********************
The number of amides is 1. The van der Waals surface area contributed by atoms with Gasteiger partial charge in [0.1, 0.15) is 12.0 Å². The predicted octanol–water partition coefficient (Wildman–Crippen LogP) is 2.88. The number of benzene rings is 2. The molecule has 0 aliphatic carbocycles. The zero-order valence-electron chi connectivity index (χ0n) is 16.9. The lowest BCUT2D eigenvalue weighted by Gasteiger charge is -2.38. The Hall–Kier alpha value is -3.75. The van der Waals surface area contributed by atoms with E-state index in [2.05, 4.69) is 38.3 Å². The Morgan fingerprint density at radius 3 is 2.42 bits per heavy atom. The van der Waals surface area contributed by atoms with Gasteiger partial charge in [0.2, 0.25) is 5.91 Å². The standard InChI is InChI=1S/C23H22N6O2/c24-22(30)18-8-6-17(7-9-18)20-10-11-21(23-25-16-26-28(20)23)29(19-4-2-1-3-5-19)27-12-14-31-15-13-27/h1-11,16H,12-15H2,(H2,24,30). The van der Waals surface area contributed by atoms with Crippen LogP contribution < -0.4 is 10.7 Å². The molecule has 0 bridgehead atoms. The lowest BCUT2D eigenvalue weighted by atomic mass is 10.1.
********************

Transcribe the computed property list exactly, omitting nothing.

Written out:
The number of amides is 1. The van der Waals surface area contributed by atoms with Gasteiger partial charge in [0.1, 0.15) is 12.0 Å². The predicted octanol–water partition coefficient (Wildman–Crippen LogP) is 2.88. The number of benzene rings is 2. The molecule has 0 aliphatic carbocycles. The zero-order valence-electron chi connectivity index (χ0n) is 16.9. The lowest BCUT2D eigenvalue weighted by Gasteiger charge is -2.38. The Hall–Kier alpha value is -3.75. The van der Waals surface area contributed by atoms with E-state index in [2.05, 4.69) is 38.3 Å². The Morgan fingerprint density at radius 3 is 2.42 bits per heavy atom. The van der Waals surface area contributed by atoms with Gasteiger partial charge in [0.2, 0.25) is 5.91 Å². The standard InChI is InChI=1S/C23H22N6O2/c24-22(30)18-8-6-17(7-9-18)20-10-11-21(23-25-16-26-28(20)23)29(19-4-2-1-3-5-19)27-12-14-31-15-13-27/h1-11,16H,12-15H2,(H2,24,30). The van der Waals surface area contributed by atoms with Crippen LogP contribution < -0.4 is 10.7 Å². The molecule has 0 bridgehead atoms. The lowest BCUT2D eigenvalue weighted by atomic mass is 10.1.